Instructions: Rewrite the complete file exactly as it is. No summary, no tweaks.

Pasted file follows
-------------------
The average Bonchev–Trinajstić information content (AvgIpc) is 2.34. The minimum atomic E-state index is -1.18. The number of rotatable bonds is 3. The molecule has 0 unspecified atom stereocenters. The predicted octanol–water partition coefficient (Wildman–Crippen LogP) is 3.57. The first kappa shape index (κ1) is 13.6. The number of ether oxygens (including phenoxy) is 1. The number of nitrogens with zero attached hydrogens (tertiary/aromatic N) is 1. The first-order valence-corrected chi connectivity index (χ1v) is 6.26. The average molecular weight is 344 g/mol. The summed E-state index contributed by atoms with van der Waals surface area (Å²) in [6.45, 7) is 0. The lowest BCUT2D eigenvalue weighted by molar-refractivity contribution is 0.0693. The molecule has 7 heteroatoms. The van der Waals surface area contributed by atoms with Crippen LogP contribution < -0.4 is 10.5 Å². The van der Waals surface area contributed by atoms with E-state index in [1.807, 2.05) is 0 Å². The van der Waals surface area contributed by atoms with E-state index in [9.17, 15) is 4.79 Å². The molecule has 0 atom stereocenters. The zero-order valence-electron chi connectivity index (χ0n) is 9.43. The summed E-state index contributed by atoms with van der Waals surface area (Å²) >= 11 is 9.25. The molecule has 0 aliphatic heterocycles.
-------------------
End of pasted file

The average Bonchev–Trinajstić information content (AvgIpc) is 2.34. The minimum atomic E-state index is -1.18. The number of rotatable bonds is 3. The molecule has 0 unspecified atom stereocenters. The predicted octanol–water partition coefficient (Wildman–Crippen LogP) is 3.57. The first kappa shape index (κ1) is 13.6. The number of ether oxygens (including phenoxy) is 1. The number of nitrogens with zero attached hydrogens (tertiary/aromatic N) is 1. The first-order valence-corrected chi connectivity index (χ1v) is 6.26. The average molecular weight is 344 g/mol. The summed E-state index contributed by atoms with van der Waals surface area (Å²) in [6.45, 7) is 0. The lowest BCUT2D eigenvalue weighted by molar-refractivity contribution is 0.0693. The molecule has 7 heteroatoms. The van der Waals surface area contributed by atoms with Crippen LogP contribution < -0.4 is 10.5 Å². The van der Waals surface area contributed by atoms with E-state index in [1.807, 2.05) is 0 Å². The van der Waals surface area contributed by atoms with E-state index in [9.17, 15) is 4.79 Å². The molecule has 0 atom stereocenters. The zero-order valence-electron chi connectivity index (χ0n) is 9.43. The summed E-state index contributed by atoms with van der Waals surface area (Å²) >= 11 is 9.25. The molecule has 0 aliphatic heterocycles.